October 28, 2016
Do you remember having your elementary school nurse come into the classroom and showing you the proper way to brush your teeth? When I was in school, the proper brushing technique was short strokes in a circular motion. Today, many dentists say to place your brush at a 45-degree angle and, “sweep or roll away from your gumline.” Basically, it’s the same idea expressed with different words. The school nurse also told us to floss every day. Now, we all know that brushing is important. It keeps your teeth from turning yellow and your breath from smelling bad. But what good does flossing do? Unless you have a piece of food stuck in your teeth, what is the point of flossing?
The Importance of Flossing
Flossing is the only way you are going to be able to clear your teeth of all the food debris that gets stuck in the crevices of your teeth. This is important because if you don’t clean that out, it will fuel plaque buildup, and that plaque will eventually turn into tartar. Tartar is hard, and you can’t get rid of it by simply brushing your teeth. You need to go to a dentist to get rid of tartar buildup.
What Happens When You Don’t Floss
When you don’t floss, especially if you fail to get the tartar removed at the dental office, you are putting your gums at risk. The tartar and plaque present in your mouth will begin to produce bacteria, and that bacteria begins to produce toxins, and those toxins begin to damage your gums. Your gums start to get red, and maybe a little sore. They will begin to bleed after you brush your teeth. You may think this is normal, but in reality, you are witnessing the beginning stages of periodontal disease. This early stage is called gingivitis and is the first red flag that you need to take notice of. Getting your gums back to healthy is a whole lot easier at this stage than it is if you wait until the real issues start to happen.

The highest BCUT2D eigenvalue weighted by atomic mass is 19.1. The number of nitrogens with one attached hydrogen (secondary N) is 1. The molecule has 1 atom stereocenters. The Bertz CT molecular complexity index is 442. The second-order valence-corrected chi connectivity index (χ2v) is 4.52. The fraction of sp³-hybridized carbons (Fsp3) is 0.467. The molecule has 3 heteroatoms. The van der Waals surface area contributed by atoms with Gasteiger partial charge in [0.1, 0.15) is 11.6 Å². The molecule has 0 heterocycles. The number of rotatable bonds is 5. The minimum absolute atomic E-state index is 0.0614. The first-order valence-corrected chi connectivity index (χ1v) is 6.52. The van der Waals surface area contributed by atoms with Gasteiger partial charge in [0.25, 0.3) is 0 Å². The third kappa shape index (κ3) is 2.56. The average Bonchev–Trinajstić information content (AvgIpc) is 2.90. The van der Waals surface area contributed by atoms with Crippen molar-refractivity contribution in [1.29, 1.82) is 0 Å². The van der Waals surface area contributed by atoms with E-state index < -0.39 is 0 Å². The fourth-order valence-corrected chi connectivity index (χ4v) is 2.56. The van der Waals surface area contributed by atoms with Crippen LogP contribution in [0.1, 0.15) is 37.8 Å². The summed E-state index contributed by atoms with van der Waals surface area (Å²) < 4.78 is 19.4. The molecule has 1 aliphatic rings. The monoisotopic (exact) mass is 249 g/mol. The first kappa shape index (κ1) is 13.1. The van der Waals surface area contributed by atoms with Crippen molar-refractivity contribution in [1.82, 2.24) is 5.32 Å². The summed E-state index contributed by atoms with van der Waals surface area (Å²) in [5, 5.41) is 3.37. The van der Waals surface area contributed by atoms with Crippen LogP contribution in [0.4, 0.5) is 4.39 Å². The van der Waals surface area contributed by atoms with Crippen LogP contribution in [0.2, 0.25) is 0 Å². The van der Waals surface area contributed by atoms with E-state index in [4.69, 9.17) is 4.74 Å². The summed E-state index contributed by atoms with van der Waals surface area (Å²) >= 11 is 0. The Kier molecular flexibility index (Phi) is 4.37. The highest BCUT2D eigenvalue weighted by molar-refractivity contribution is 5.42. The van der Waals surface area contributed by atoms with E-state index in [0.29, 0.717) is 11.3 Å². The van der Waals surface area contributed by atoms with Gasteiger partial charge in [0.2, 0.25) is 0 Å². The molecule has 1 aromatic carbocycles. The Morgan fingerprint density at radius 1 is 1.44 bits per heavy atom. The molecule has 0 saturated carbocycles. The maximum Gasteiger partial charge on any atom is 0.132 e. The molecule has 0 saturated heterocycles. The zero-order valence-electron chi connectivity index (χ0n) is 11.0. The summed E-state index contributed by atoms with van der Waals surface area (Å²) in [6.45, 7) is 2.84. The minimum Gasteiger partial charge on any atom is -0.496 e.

Going From One Stage to the Next
The first stage of gum disease, gingivitis, is your opportunity to undue the damage you have done to your gums by not recognizing the signs sooner. Dr. Rosenblatt can help you get rid of your gingivitis, and your gums will begin to recover. This is a good time to start flossing daily as well. Unfortunately, there are still some people who ignore these warnings and go on about their lives like nothing is wrong. They will eventually cross over from gingivitis to periodontitis. All periodontitis starts out as gingivitis, but gingivitis does not have to progress to periodontitis. Inaction and not seeing the warning signs for what they are can lead to full-blown periodontal disease.
Periodontal disease, or gum disease, is a terrible condition to have. In fact, it is the number one reason why adults in the U.S. lose their teeth. Gum disease is an infection that destroys the gum tissues in your mouth and causes your teeth to shift and possibly even fall out. Don’t be fooled by the milder symptoms of this disease. Take the time to go see Dr. Rosenblatt at our Boynton Beach, FL office to get your gum disease taken care of.
Dr. Rosenblatt can help treat your gum disease through scaling and root planing. Scaling is where he will remove the plaque and tartar from around and underneath your gumline. From there, he will smooth any rough spots on your gums. This will take away any area that bacteria likes to latch onto, and it also prepares the area for new gum growth. Your mouth can come back from moderate or advanced gum disease; it is just a lot easier if it doesn’t have to.
Flossing is Important
A recent study showed that only about 30% of people floss the way they should. That means 70% of the population is putting their teeth at risk and their gums in danger because they don’t practice proper dental hygiene. One of the reasons researchers say flossing numbers are so low is that people have not been told why flossing is important, or what flossing prevents. Well, you no longer have to wonder anymore.